Biography, Memoir, & Belles-Lettres

Books in this online selection represent only a sliver of what we offer in the store. If you've got a particular book in mind and want to check on its availability, call us at 415-362-8193.

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Campo Santo
W. G. Sebald
"W. G. Sebald exemplified the best kind of cosmopolitan literary intelligence–humane, digressive, deeply erudite, unassuming and tinged with melancholy. . . . In [Campo Santo] Sebald reveals his distinctive tone, as his winding sentences...
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In the Heart of the Heart of Another Country
Etel Adnan
A mosaic of lyrical vignettes, at once deeply personal and political, set against the turbulent backdrop of Arab/Western relations. Adnan writes, "Contrary to what is usually believed, it is not general ideas and grandiose unfolding of great events...
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The Wild Parrots of Telegraph Hill
A Love Story . . . with Wings
Mark Bittner
Like a lot of young people in the 1970s, Mark Bittner took the path of the “dharma bum.” When the counterculture faded, Mark held on, seeking shelter in the nooks and crannies of San Francisco’s fabled bohemian neighborhood, North...
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Don't Let Me Be Lonely
An American Lyric
Claudia Rankine
In this powerful sequence of TV images and essay, Claudia Rankine explores the personal and political unrest of our volatile new century I forget things too. It makes me sad. Or it makes me the saddest. The sadness is not really about George W. or our American optimism; the sadness lives in the recognition that a life can not matter.
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Blue Octavo Notebooks
Franz Kafka
From late 1917 until June 1919, Franz Kafka stopped writing entries in his diary, which he kept in quarto-sized notebooks, but continued to write in a series of smaller, octavo-sized notebooks.
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How to Be Alone
Jonathan Franzen
From the National Book Award-winning author of The Corrections, a collection of essays that reveal him to be one of our sharpest, toughest, and most entertaining social critics While the essays in this collection range in subject matter from the...
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Growing up Californian
Cris Mazza
Cris Mazza delivers a spirited rebuttal to pop-culture stereotypes about growing up female in Southern California. Coming of age in the 1970s and '80s, Mazza's memories aren't about surfing, cheerleading or riding in convertibles. Though her story...
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Door Wide Open
A Beat Love Affair in Letters 1957-1958
Joyce Johnson, Jack Kerouac
On a blind date in Greenwich Village set up by Allen Ginsberg, Joyce Johnson (then Joyce Glassman) met Jack Kerouac in January 1957, nine months before he became famous overnight with the publication of On the Road. She was an adventurous...
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San Francisco Beat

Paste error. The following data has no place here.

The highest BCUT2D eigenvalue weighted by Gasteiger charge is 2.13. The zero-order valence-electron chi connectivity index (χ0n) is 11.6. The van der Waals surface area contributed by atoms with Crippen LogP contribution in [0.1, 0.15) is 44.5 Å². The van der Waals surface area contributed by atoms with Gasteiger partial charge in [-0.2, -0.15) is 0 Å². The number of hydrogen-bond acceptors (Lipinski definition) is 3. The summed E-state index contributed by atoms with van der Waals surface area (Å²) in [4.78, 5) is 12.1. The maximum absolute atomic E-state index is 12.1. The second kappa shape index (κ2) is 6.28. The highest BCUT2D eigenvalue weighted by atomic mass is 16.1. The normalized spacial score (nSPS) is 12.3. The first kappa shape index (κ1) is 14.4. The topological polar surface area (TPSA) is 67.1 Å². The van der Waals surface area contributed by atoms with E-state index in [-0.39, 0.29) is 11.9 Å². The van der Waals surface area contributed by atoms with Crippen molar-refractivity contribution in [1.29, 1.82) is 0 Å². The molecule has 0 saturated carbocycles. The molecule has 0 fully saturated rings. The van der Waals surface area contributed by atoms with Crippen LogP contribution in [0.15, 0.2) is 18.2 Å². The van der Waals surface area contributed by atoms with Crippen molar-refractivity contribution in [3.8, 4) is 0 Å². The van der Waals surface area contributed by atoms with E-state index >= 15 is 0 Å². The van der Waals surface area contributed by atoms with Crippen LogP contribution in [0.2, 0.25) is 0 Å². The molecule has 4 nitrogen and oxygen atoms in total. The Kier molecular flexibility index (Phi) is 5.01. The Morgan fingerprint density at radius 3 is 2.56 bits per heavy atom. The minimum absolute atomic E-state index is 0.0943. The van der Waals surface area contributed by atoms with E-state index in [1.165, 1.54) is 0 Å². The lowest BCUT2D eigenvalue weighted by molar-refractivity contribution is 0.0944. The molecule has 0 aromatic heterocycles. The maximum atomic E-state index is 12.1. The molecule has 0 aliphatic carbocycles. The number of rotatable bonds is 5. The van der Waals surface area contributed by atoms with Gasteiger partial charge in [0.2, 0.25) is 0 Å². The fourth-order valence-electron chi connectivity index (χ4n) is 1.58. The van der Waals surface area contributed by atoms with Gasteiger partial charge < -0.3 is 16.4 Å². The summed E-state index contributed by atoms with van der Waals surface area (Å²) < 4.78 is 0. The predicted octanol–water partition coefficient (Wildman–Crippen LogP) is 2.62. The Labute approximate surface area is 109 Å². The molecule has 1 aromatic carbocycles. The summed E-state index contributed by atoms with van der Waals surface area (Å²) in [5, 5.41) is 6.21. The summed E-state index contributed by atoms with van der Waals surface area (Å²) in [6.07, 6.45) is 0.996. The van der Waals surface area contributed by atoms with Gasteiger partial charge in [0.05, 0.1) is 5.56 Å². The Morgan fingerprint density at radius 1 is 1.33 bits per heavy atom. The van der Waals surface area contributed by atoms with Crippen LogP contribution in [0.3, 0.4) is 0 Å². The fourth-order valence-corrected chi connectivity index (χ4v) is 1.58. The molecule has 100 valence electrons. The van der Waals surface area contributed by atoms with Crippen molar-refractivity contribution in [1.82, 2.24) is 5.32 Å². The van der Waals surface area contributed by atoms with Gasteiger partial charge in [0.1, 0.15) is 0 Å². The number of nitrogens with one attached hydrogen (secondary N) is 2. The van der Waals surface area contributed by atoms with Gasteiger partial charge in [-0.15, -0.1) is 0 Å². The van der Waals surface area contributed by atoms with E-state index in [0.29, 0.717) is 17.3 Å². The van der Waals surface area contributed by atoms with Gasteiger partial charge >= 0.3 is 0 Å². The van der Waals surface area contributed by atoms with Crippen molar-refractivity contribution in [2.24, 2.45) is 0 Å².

Talking with the Poets
David Meltzer
San Francisco Beat is an essential archive of the Beat Generation, a rich moment in a fortunate place. America-somnolent, conformist, and paranoid in the 1950s-was changed forever by a handful of people who refused an existence of drudgery and...
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You Can't Win
Jack Black
An amazing journey into the hobo underworld circa 1920. Jack Black takes his readers frieght-hopping around the still wide open West, becomes a member of the "yegg" (criminal) brotherhood and a highwayman, learns the outlaw philosophy from Foot-and-a-half George and the Sactimonious Kid, gets hooked on opium, passes through hobo jungles...
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My Brother
Jamaica Kincaid
To say that Jamaica Kincaid's My Brother, about her brother's death from AIDS in 1996, is "profoundly moving, terribly sad, beautifully written; a life-changing event," would be a cliché of the kind she abhors. It would also be true. —Recommended by Alexander, City Lights Books
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The Continual Pilgrimage
American Writers in Paris, 1944-1960
Christopher Sawyer-Laucanno
Between 1944 and 1960, a second wave of expatriate American writers took up residence in Paris, some seeking the exiting ambiance of art and the bohemian life that Paris has offered earlier generations, some escaping from racist and materialistic...
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A Supposedly Fun Thing I'll Never Do Again
Essays and Arguments
David Foster Wallace
This exuberantly praised--and uproariously funny--first collection of nonfiction pieces by one of the most acclaimed and adventurous writers of our time--the author of "Infinite Jest"--"reconfirms Mr. Wallace's stature as one of his generation's...
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Black Spring
Henry Miller
Continuing the subversive self-revelation begun in Tropic of Cancer and Tropic of Capricorn, Henry Miller takes readers along a mad, free-associating journey from the damp grime of his Brooklyn youth to the sun-splashed cafes and squalid flats of...

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